Saturday, October 6, 2018


I find myself starting Iron Fist again and I don't know why. Season one was awful and from the first few scenes of this season, it is not clear that Marvel learned their lesson. How do I know this? Well there's a yin/yang sign on a shipping truck and all I can think is, “this is what you thought of? This is what you want me to get from Iron Fist?” and then I started laughing because of course this is how Iron Fist would open, with a ham-fisted attempt to wallop us with attempts at “relevant” symbolism...

But why? Why am I still watching? Well, I can't quit Iron Fist because it leaves me with so many questions and the feeling that Marvel is in fact, trying to phone it in. There's just too much work going into making martial arts, dragons, and magic boring and I am obsessed with all the ways it could be better. My notes on the episodes are full of unanswered questions regarding design, imagery, acting, writing, casting, and basically every part of the show that it makes me wonder where they put the money to make it. It’s my Pepe Silvia.

Specifically, most of these phone-it-ins have to do with character motivation throughout the series. While Sacha Dhawan (Davos) and Jessica Stroup (Joy Meachum) do great jobs with what is written, I wonder about the directors asking them "what's your character's motivation" and them looking at each other with blank stares because the writing gives no cues. No matter how many times Joy says "You kept my father from me" or Davos says "There's a cancer in this city" I don't see how their actions follow. Why does Davos care about crime in New York? He has no tie to the city or any nation state, having grown up in K’un L’un, so why start there? If he really cared he should be punching senators in Washington, DC or going to the sources of crime not beating up or murdering petty criminals. Joy's motivation feels more warranted, the idea that her dead father was hidden from her by Ward. She and Ward have some great conversations about it (they're well acted in spite of the writing in most cases) but the actions feel disproportionate. Why would Joy have Danny kneecapped rather than go to therapy when she never had an inclination towards trademark villain behaviors? Therapy is cheaper (even Ward’s trying it) and would give her more resolution in the long run. The best I can say is at least they made Joy less forgettable than last season.

The one shining beacon in this season has been Misty Knight, riding in on a gallant steed of reasonable questions, solid acting, and good chemistry. Misty's great with all the characters, even having some chemistry with a more memorable Ward Meachum, and they teased us with a Daughters of the Dragon duo. While that possibility is fantastic, I’m not sure how I feel about Jessica Henwick’s Colleen. I can’t tell if its her acting or the writing but her character's actions feel haphazard and Nearing the end of the season Colleen acts resigned but with no preceding steps towards that feeling. This "off" feeling particularly comes through in the fight scenes where in one, Colleen seems to have forgotten all her empty hand techniques and in the next, she's creaming three enemies at once. These made it hard to feel that Misty and Colleen could actually be good partners. One is a well-written clearly compiled character with defined skills, the other is a mish-mash roller coaster of character choices and it’s unclear what she’s actually capable of and not in a good way.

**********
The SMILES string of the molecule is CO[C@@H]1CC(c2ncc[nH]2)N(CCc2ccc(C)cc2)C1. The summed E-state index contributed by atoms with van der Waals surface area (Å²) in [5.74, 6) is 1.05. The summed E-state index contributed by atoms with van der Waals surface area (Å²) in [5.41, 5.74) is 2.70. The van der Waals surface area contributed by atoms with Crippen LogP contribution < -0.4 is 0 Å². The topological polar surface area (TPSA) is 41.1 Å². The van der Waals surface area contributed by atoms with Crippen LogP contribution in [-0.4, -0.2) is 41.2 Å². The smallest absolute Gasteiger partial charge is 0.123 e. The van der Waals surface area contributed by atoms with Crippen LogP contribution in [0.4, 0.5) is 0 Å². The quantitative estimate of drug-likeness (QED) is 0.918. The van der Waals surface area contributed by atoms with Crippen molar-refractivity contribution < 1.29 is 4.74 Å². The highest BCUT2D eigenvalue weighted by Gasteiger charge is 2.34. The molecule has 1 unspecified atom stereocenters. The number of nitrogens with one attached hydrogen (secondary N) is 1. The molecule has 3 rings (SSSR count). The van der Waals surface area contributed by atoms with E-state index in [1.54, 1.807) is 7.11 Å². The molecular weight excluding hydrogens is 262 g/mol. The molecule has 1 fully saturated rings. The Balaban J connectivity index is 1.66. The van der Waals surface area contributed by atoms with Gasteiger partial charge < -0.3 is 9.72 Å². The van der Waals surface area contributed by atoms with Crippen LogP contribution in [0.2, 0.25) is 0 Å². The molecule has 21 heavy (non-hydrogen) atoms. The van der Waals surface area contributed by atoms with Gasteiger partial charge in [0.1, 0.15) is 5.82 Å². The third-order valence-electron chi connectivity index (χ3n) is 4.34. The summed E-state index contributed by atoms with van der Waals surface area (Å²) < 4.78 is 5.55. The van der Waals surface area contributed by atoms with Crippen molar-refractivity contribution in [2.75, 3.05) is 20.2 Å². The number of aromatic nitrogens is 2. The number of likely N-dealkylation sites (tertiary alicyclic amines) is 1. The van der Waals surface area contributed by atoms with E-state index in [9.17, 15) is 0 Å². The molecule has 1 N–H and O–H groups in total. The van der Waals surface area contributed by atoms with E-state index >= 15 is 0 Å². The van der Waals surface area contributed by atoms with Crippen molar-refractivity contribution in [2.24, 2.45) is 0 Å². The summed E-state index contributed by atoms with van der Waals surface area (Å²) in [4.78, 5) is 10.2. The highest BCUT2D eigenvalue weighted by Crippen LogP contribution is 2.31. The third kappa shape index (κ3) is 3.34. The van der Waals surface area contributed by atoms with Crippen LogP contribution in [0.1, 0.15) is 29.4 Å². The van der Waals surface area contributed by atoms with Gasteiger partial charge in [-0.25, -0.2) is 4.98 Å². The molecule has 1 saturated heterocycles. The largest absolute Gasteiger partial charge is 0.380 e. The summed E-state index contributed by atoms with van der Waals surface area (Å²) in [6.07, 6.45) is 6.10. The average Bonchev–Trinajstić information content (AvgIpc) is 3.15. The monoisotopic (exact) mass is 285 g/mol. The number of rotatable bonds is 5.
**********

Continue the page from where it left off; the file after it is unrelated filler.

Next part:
Overall, Season 2 is better, but to say that is like saying it only forgot to add 4 of the ingredients instead of 5 for the dish that is Iron Fist. The bar was so low that yes, they raised it, but it's not a bar I'd be proud of getting over. There are a lot of ideas in the series but if we have a season three I hope they take a step back to think about what they've done. Marvel's delivered us a horribly bland white savior character, centered a bunch of white folks, and then doubled down on it. What sort of message does that send and is that what they want to send, especially now? In a year like this one, with Crazy Rich Asians killing it at the box office and Asian Marvel characters like Jimmy Woo (Randall Park) stealing the show in Ant-man and The Wasp, why continue a mediocre trajectory?

Sunday, April 8, 2018

Mixed-Race Creators, some recommendations

It's been a while and thank you for patiently waiting for the return of these blogs. Awesome and rewarding things have happened since I last posted a blog here (I recently got two articles published over on Women Write About Comics) and to start off the New Year (yes I know it's the beginning of April and past Lunar New Year as well) I'm going to toss out some creator recommendations.

Last year at GeekGirlCon, I moderated a panel on mixed-race characters in fiction. You can see the footage of it here and the tweet/photo above was from the awesome Lauren Bullock who attended the panel. I had a great group of people on the team and between that and the upcoming Alloy Anthology I thought it would be a great time to plug a few mixed race creators.

Tristan J. Tarwater

One of my favorite panelists of all time and an all around awesome person is Tristan. They has been on a bunch of panels with me and is a fantastic writer. They write Shamsee an ongoing webcomic and their book The Marauders' Island was the first physical book I finished reading in 2017 and is amazing. The book is a high seas family reunion in world where land and sea operate as one world and magic traditions are woven into the culture of each place. You can grab their books off of amazon and many local libraries (do a purchase request if you can't) and if you pick up her stuff don't forget to write a review. To find out more about her check out her website and follow her @backthatelfup on social media.

Marjorie Liu

A paranormal and comics writer, Marjorie Liu is fantastic. I really enjoyed her book The Iron Hunt, which was set in a paranormal-noir-modern-Seattle, and would love more audiobooks for her impressive oeuvre so that I could consume more of her work. She currently writes, Monstress for image and is specifically interested in talking about, and to, the experience of mixed-race people. While through allegory (which uses the biological definition of race as opposed to the social concept of race), it touches on the diversity of mixed-race people and the myriad ways we can or have “passed”. You can also buy her work on amazon or get them from many local libraries (do a purchase request if you can't) and if you pick up her stuff don't forget to write a review. You can check out her website for more information and follow her @marjoriemliu on social media.